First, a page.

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>> a freak snowstorm like an omen. smothers the little town in the blue ridge mountains. february 19, 2003. just before 9:00 a.m. winter or no, they were not used to this. through the white deadening blanket that buried the town, a piercing sound. fire alarm. now the snowstorm was the last thing on fire chief preston gentry's mind. >> the tone went off for a fire with occupants possibly trapped inside. that ramps everything up to full force. >> the alarm was on a quiet start. >> there were a lot of kids in that nabtd. you're running a lot of things through your mind. who are the occupants you have to rescue? >> the fire trucks raced to the home of a recently separated woman of anne charles and children. thick black smoke poured from the second story eaves.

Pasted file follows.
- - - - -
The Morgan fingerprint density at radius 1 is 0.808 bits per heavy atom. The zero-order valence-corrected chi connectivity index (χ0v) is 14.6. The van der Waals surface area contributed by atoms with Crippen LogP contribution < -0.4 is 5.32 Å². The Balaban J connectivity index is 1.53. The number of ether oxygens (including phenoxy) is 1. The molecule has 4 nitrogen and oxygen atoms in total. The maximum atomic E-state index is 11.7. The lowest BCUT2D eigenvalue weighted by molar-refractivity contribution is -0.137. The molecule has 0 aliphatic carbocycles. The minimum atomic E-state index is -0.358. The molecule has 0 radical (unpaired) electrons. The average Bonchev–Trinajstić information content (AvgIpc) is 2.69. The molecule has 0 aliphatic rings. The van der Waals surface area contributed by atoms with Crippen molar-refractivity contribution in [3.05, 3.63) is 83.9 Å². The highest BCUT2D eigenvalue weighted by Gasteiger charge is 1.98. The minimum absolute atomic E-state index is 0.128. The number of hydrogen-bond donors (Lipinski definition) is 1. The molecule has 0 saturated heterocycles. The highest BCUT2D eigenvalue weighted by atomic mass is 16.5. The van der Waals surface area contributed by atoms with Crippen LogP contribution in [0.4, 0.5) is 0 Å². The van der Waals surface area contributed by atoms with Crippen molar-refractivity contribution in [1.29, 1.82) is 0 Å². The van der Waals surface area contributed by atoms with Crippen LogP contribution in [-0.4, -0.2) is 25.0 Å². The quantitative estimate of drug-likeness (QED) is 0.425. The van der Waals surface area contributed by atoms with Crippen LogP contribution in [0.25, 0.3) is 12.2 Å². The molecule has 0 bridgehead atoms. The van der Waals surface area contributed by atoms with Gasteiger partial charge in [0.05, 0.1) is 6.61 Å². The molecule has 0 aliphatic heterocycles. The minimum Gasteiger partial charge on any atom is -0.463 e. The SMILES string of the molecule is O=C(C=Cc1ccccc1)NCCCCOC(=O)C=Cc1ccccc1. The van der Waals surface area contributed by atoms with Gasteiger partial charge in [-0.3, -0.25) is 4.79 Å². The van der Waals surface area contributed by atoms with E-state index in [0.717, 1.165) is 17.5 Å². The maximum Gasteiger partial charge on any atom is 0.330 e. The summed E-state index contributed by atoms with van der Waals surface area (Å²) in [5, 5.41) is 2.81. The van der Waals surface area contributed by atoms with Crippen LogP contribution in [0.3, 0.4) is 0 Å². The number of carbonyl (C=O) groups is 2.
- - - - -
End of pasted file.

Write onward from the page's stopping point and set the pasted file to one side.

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part of the roof burned away. >> we were concentrating on getting up the steps and getting to the rooms where we were pretty sure we had victims. >> neighbors crowded in behind police barricade. one was an 18-year-old who lived up the street. an awkward sort of kid, a bit immature for his age. he had strep throat that morning, was taking antibiotics. but nothing could keep him from this. robert davis. >> everyone goes down and starts watching. >> the fire department there by then? >> yeah, the fire department was there by then. we sat there and watched for five minutes. then one of the fire department people asked us to a truck that was maybe a 100, 200 yards away to oxygen -- it felt good to help out. >> this woman lift next door. she watched the fire and worried about the pretty young mother trapped in there, anne charles.